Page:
The textures we find in the bush can be just as picturesque as the animals themselves! This old leadwood tree skeleton is a landmark feature of southeastern Londolozi, and, estimated to be hundreds of years old, begs the question of what this tree must have seen over the years.
One of the four younger Tsalala lionesses sleeps just after the sunset. These four lionesses are related to the two lionesses currently with the cubs, but have been frequenting the northern side of Londolozi while the two mothers have been raising the cubs near the river. These lionesses are also the ones seen most often with the famous Tailless lioness, who was not present at this sighting. This evening we spent with the pride provided another great example of how staying with animals and watching them patiently can provide an incredible experience. Unfortunately from this moment on it was very dark and we could not take photographs, but it was a truly memorable sighting where we 'watched' and listened to them hunting impala and wildebeest in the dark. Just when we thought they were in a deep slumber they leapt up and stalked a herd of impala, and we guessed at their whereabouts on the open plains by the direction of the alarm calls of the prey (we do not shine out spotlights in a hunting situation as to not interfere). After about a half hour of sitting quietly and listening in the pitch dark, when we thought they were on the full hunt, Freddy noticed the four pale silhouettes lying about two metres from our vehicle. They had come up to us, completely unnoticed, as if to say, 'We're done with hunting and we'd rather come sit with you'.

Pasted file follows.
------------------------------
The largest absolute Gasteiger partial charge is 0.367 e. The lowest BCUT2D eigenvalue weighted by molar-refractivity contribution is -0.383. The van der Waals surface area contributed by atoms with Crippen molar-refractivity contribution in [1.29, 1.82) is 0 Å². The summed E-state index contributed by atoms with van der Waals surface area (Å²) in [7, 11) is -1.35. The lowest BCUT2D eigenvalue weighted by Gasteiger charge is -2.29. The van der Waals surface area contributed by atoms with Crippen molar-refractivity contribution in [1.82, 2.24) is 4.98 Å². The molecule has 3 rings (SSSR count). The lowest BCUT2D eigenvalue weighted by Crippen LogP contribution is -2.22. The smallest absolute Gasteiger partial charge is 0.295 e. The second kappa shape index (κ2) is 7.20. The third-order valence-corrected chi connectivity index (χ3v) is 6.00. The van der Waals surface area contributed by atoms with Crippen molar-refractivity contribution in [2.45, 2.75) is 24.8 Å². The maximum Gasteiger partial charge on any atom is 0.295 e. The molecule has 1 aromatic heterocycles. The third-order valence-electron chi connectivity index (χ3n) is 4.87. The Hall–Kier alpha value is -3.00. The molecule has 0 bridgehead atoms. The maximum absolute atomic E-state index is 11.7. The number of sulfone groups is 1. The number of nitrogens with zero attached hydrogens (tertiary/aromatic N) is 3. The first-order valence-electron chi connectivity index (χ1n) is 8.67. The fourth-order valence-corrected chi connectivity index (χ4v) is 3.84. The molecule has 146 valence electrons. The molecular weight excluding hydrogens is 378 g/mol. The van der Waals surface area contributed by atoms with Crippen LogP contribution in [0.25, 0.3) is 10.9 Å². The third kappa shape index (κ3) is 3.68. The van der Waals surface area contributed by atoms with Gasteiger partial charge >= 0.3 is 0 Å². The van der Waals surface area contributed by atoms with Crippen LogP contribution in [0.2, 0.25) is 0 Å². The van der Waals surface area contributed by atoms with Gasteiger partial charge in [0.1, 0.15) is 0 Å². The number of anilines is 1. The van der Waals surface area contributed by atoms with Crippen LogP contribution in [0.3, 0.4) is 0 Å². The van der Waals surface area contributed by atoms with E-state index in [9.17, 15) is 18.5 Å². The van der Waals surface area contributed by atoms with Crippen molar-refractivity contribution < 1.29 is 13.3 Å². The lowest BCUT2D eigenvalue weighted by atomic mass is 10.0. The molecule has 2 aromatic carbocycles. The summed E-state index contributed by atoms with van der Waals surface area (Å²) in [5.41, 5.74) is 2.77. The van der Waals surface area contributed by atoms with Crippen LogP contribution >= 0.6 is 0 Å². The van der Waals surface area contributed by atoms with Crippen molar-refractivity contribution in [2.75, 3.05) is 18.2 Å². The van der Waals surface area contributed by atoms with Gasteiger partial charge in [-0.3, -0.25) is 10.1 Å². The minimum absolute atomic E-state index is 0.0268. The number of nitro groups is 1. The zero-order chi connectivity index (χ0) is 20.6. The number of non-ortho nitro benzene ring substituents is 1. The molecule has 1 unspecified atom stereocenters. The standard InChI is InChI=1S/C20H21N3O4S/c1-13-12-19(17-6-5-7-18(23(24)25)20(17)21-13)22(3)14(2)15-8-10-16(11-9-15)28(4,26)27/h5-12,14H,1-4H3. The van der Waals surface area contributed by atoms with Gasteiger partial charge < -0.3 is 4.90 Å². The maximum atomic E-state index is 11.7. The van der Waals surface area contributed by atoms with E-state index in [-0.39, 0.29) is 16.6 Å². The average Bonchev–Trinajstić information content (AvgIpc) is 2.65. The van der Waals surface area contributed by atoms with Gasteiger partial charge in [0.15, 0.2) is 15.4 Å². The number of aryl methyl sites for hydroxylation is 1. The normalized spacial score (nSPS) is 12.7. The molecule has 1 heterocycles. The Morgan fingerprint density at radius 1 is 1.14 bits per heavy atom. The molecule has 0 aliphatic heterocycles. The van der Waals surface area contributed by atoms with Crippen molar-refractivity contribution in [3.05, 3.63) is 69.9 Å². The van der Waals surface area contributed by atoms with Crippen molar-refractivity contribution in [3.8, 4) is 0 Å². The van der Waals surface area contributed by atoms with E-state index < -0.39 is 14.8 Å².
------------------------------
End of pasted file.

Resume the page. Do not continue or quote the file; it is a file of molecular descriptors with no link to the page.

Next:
How amazing to come across the Nyeleti Young Female on the rocks at Marthly Pools. As if seeing her so beautifully positioned on the granite rocks wasn't enough, in this sighting, we watched her playfully look in the pools at some monitor lizards, among other things...
After deciding that the monitor lizards were not a viable prey option, she contemplated what to do next.
She then lay down on the granite rocks. The Manyeleti River, or 'River of Stars', is a truly special place and it is understandable why this leopard seems to have made about 6 or 7 kilometers of riverbed her territory.
After scanning the nearby thickets for more monitor lizards, she decided to show us her agility and balance by jumping across the water. What follows is the series of shots as she leapt amongst the rocks.
She then ate some of the lush green grass around the water - something we've seen the herbivores do a lot recently after the rains, but not something you see a leopard doing very often. It appears to help them regurgitate material in the stomach that is perhaps making them feel ill.
Sure enough, she then walked into a thicket and vomited. Here, she was working up to it, but rather politely put her head down out of view for the actual event!
And on to the buffalo dung! The Nyeleti Young Female then found a nice, fresh pile of buffalo dung to smell, lick, and roll around in. She continued on her hunt afterwards, thus promoting the theory that they may use the smell to mask their scent.
Our final glimpse of her before she disappeared into a thicket on the hunt, beautifully posed against the giant trees of the Manyeleti River. Again, like the Vomba Young Female, using the fallen tree for a bit of elevation to check her surroundings. She also scent-marked on this tree; a territorial proclamation of this young leopard in a realm used by many before her, and thought of by many people as being a very spiritual place.